Arguments due to Maxwell (1) provide a criterion for network stability: Networks in

*d*dimensions consisting of*N*nodes, each connected with central-force springs to an average of*z*neighbors, have zero-energy modes when*z*< 2*d*(in the absence of redundant bonds—see below). Of these, a number,*N*_{tr}, which depends on boundary conditions, are trivial rigid translations and rotations, and the remainder are floppy modes of internal structural rearrangement. Under FBCs and PBCs,*N*_{tr}equals*d*(*d*+ 1)/2 and*d*, respectively. With increasing*z*, mechanical stability is reached at the isostatic point at which*N*_{0}=*N*_{tr}. The Maxwell argument is a global one; it does not provide information about the nature of the floppy modes and does not distinguish between bulk or surface modes.## Kagome Zero Modes and Elasticity

The kagome lattice of central-force springs shown in Fig. 1

*A*is one of many locally isostatic lattices, including the familiar square lattice in two dimensions (Fig. 1*B*) and the cubic and pyrochlore lattices in three dimensions, with exactly*z*= 2*d*nearest-neighbor (NN) bonds connected to each site not at a boundary. Under PBCs, there are no boundaries, and every site has exactly 2*d*neighbors. Finite,*N*-site sections of these lattices have surface sites with fewer than 2*d*neighbors and of order zero modes. The free kagome lattice with*N*_{x}and*N*_{y}unit cells along its sides (Fig. 1*A*) has*N*= 3*N*_{x}*N*_{y}sites,*N*_{B}= 6*N*_{x}*N*_{y}- 2(*N*_{x}+*N*_{y}) + 1 bonds, and*N*_{0}= 2(*N*_{x}+*N*_{y}) - 1 zero modes, all but three of which are floppy modes. These modes, depicted in Fig. 1*A*, consist of coordinated counterrotations of pairs of triangles along the symmetry axes**e**_{1},**e**_{2}, and**e**_{3}of the lattice. There are*N*_{x}modes associated with lines parallel to**e**_{1},*N*_{y}associated with lines parallel to**e**_{3}, and*N*_{x}+*N*_{y}- 1 modes associated with lines parallel to**e**_{2}.In spite of the large number of floppy modes in the kagome lattice, its longitudinal and shear Lamé coefficients, λ and μ, and its bulk modulus

*B*= λ + μ are nonzero and proportional to the NN spring constant*k*: and . The zero modes of this lattice can be used to generate an infinite number of distorted lattices with unstretched springs and thus zero energy (30). We consider only periodic lattices, the simplest of which are the twisted kagome lattices obtained by rotating triangles of the kagome unit cell through an angle α as shown in Fig. 1*C*and*D*(30, 34). These lattices have*C*_{3v}rather than*C*_{6v}symmetry and, like the undistorted kagome lattice, three sites per unit cell. As Fig. 1*D*shows, the lattice constant of these lattices is*a*_{L}= 2*a*cos α, and their area*A*_{α}decreases as cos^{2}α as α increases. The maximum value that α can achieve without bond crossings is π/3, so that the maximum relative area change is*A*_{π/3}/*A*_{0}= 1/4. Because all springs maintain their rest length, there is no energy cost for changing α and, as a result,*B*is zero for every α ≠ 0, whereas the shear modulus remains nonzero and unchanged. Thus, the Poisson ratio σ = (*B*- μ)/(*B*+ μ) attains its smallest possible value of -1. For any α ≠ 0, the addition of next-nearest-neighbor (NNN) springs, with spring constant*k*^{′}(or of bending forces between springs) stabilizes zero-frequency modes and increases*B*and σ. Nevertheless, for sufficiently small*k*^{′}, σ remains negative. Fig. 2 shows the region in the*k*^{′}- α plane with negative σ.Fig. 2.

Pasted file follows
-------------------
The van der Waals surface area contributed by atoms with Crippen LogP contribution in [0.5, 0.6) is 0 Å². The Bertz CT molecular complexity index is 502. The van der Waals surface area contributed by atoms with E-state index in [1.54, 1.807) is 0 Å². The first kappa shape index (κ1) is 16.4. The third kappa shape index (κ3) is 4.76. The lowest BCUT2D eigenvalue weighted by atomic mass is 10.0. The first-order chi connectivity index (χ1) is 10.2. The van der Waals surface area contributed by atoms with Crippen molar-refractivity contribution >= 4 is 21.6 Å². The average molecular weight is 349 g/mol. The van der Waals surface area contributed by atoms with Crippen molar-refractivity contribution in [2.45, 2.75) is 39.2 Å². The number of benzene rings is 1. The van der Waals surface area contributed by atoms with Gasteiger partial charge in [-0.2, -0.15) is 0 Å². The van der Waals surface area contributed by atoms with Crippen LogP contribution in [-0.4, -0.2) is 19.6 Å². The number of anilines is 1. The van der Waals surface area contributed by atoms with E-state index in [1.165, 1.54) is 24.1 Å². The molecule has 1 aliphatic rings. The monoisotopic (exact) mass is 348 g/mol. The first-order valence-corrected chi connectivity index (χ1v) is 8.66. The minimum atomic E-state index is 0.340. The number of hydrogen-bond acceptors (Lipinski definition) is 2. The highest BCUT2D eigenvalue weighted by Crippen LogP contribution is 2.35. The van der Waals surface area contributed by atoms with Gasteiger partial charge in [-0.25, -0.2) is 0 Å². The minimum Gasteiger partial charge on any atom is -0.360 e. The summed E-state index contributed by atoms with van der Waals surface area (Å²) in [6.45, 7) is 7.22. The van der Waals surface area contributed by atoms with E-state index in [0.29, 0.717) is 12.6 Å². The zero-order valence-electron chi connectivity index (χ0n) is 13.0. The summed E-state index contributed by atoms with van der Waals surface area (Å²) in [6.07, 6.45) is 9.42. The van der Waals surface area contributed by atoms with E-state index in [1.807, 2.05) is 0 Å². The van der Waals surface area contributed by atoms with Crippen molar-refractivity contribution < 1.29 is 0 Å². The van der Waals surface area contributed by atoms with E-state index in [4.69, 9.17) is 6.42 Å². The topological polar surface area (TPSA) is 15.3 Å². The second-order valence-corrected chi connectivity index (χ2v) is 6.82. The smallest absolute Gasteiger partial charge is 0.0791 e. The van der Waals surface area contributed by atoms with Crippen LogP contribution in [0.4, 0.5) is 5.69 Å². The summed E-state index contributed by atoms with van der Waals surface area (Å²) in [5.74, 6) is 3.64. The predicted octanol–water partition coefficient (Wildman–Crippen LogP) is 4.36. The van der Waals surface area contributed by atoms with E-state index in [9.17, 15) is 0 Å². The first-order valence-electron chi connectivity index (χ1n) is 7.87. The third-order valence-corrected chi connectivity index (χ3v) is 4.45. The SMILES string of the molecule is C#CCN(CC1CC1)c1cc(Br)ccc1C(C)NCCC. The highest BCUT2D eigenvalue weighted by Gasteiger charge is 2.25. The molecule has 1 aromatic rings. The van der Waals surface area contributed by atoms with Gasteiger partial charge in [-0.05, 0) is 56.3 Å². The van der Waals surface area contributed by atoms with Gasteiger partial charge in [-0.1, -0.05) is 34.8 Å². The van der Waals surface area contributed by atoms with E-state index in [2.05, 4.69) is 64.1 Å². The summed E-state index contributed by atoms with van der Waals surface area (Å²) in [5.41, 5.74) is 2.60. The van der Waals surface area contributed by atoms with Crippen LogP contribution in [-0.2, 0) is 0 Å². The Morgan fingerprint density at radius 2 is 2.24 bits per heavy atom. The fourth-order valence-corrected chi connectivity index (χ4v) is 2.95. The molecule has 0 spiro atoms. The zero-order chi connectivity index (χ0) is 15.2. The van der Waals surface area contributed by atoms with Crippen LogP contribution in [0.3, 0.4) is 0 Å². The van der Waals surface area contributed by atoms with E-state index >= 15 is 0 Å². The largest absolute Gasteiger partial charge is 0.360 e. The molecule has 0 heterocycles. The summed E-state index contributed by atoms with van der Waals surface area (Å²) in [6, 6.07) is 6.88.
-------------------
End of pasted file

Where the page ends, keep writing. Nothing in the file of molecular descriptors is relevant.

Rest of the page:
## Kagome Phonon Spectrum

We now turn to the linearized phonon spectrum of the kagome and twisted kagome lattices subjected to PBCs. These conditions require displacements at opposite ends of the sample to be identical and thus prohibit distortions of the shape and size of the unit cell and rotations but not uniform translations, leaving two rather than three trivial zero modes. The spectrum (35) of the three lowest frequency modes along symmetry directions of the undistorted kagome lattice with and without NNN springs is shown in Fig. 3

*A*. When*k*^{′}= 0, there is a floppy mode for each wavenumber**q**≠ 0 running along the entire length of the three symmetry-equivalent straight lines running from*M*to Γ to*M*in the Brillouin zone (see Fig. 3,*Inset*). When*N*_{x}=*N*_{y}, there are exactly*N*_{x}- 1 wavenumbers with**q**≠ 0 along each of these lines for a total of 3(*N*_{x}- 1) floppy modes. In addition, there are three zero modes at**q**= 0 corresponding to two rigid translations and one floppy mode that changes unit cell area at second but not first order in displacements, yielding a total of 3*N*_{x}zero modes rather than the 4*N*_{x}- 1 modes expected from the Maxwell count under FBCs. This discrepancy is our first indication of the importance of boundary conditions. The addition of NNN springs endows the floppy modes at*k*^{′}= 0 with a characteristic frequency and causes them to hybridize with the acoustic phonon modes (Fig. 3*A*) (35). The result is an isotropic phonon spectrum up to wavenumber and gaps at Γ and*M*of order ω^{∗}. Remarkably, at nonzero α and*k*^{′}= 0, the mode structure is almost identical to that at α = 0 and*k*^{′}> 0 with characteristic frequency and length*l*_{α}∼ 1/ω_{α}. In other words, twisting the kagome lattice through an angle α has essentially the same effect on the spectrum as adding NNN springs with spring constant | sin α|^{2}*k*. Thus, under PBCs, the twisted kagome lattice has no zero modes other than the trivial ones: It is “collectively” jammed in the language of refs. 32 and 36, but because it is not rigid with respect to changing the unit cell size, it is not strictly jammed.Fig. 3.

## Mode Counting and States of Self-Stress